Backpack Challenge
    • Water Contest

      Water Contest

    36 Discussions

    That is not true. Dogs are omnivores, not carnivores, which means they can eat both meat and vegetables, including grains, just like people can. There are somethings we can eat that ghey should not, however. Chocolate and liquorice, for example, are very bad for dogs; but most grains are just fine.

    i'm probably in the minority here, but I like stale/dry bread. not to say i dislike fresh though. i've only done the microwave/towel thing before myself, the others seem excessively wasteful to me.

    1 reply

    Same here. Old, rock hard bread is awesome. Ever since I was a kid everyone I know was telling me that I would break my teeth that way, but who is listening.

    Thanks for the tips -

    Another idea would be prepare in advance - put the bread in a double layer of plastic wrap - inner wrap might be perforated but outer should be airtight.

    Actually, my wife buys a dozen loaves at once and we put them in the freezer. When we need one, we take it out and put it on one of the counters, but on trivet to let air circulate around the bottom too.

    All this is done in the original wrapper, except for French bread which we cut in half and freeze them separately in those large zippered bags.

    Once thawed we find the original fresh condition is returned, with the bread just the same as it was when it went into the freezer. Day old bread will again be day old. Oven fresh bread will be oven fresh, and stale bread will still be stale unfortunately.

    Refrigeration, on the other hand just seems to ruin a loaf of bread, making it -I don't know - like it's stale or grainy and more course somehow.

    I agree, the freezer preserves bread really well and refrigerator makes it stale in no time. If bread has spent much time in the fridge, when you bend it then it will be so bad that it breakes in two.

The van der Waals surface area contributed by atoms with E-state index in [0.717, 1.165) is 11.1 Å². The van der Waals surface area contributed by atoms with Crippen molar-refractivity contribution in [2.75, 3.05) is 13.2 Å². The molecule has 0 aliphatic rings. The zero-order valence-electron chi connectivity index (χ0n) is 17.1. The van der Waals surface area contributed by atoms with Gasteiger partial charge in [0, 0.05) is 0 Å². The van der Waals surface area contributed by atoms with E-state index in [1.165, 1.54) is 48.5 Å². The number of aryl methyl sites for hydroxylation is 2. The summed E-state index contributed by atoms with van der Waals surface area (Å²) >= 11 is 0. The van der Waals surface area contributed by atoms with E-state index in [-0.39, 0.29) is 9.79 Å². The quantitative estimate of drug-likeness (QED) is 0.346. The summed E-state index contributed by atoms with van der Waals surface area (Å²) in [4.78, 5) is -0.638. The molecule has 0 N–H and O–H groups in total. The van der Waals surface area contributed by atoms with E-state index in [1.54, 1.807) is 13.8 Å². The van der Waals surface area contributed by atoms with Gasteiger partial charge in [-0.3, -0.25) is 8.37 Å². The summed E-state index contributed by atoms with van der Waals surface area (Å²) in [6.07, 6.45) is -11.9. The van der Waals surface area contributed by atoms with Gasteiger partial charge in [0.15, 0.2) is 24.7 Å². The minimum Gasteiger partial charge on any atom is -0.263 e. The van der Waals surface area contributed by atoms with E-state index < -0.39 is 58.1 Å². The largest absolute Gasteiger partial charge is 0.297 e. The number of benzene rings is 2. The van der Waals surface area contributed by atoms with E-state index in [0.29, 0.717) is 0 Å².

2 years ago

    Great tips! Definitely going to try the microwave one!

    If you have a vegitable steamer, then place the bread in the vegetable area and expose to steam. The amount of time is necessitated by the size of the bread. Usually under a minute is enough.


    2 years ago

    Thank you for the tips I use old bread to mix in to the dog's food. My goats love it too. I also put it in the compost bin.

    Actually the best way i have found is the easiest. It does sound weird but it works. Get your bread and put on a place, then put a few sprinkles of water, enough to cover the bread and only the bread. So a slice of pizza will take like 2 or 3, a bread stick 1 or 2. Basically you want water to be touching off of the bread. If you have a piece that is all bread (like the bread stick) you could just turn the water on to about a medium stream and pass the bread through the water. Microwave on 30 second increments until fully warmed up. A slice of pizza usually takes about 30 seconds for me. Voila! Hot soft pizza or whatever you're eating in no time flat, without all the messiness of celery or wet paper towels.

    1 reply

    I use our stale bread, buns, bagels, etc. and make the most delicious, crunchy croutons. So easy and fun to do.

    Don't forget French toast as a great way to use stale/dry bread. (It actually works best that way; fresh bread generally gets too soggy.)

    Fun Fact: The French term for "French toast" is "pain perdu", meaning "lost [i.e., "wasted"] bread". :)

    1 reply

    My mother-in-law made dumplings. She broke up the bread, soaked it in milk, added salt and a little flour; formed it in balls, and boiled them. There may have also been some egg. Very tasty with gravy.

    2 replies

    Where was your mother-in-law from? The result (including eggs!) sounds very much like a Bavarian or Austrian "Semmelknödel" - very tasty indeed with gravy, one of the favourite kids meals in Bavaria...

    Doughnuts too but You got to eat them right away or they get hard as a rock. That damp towel sounds good, I'll do that. Thank You.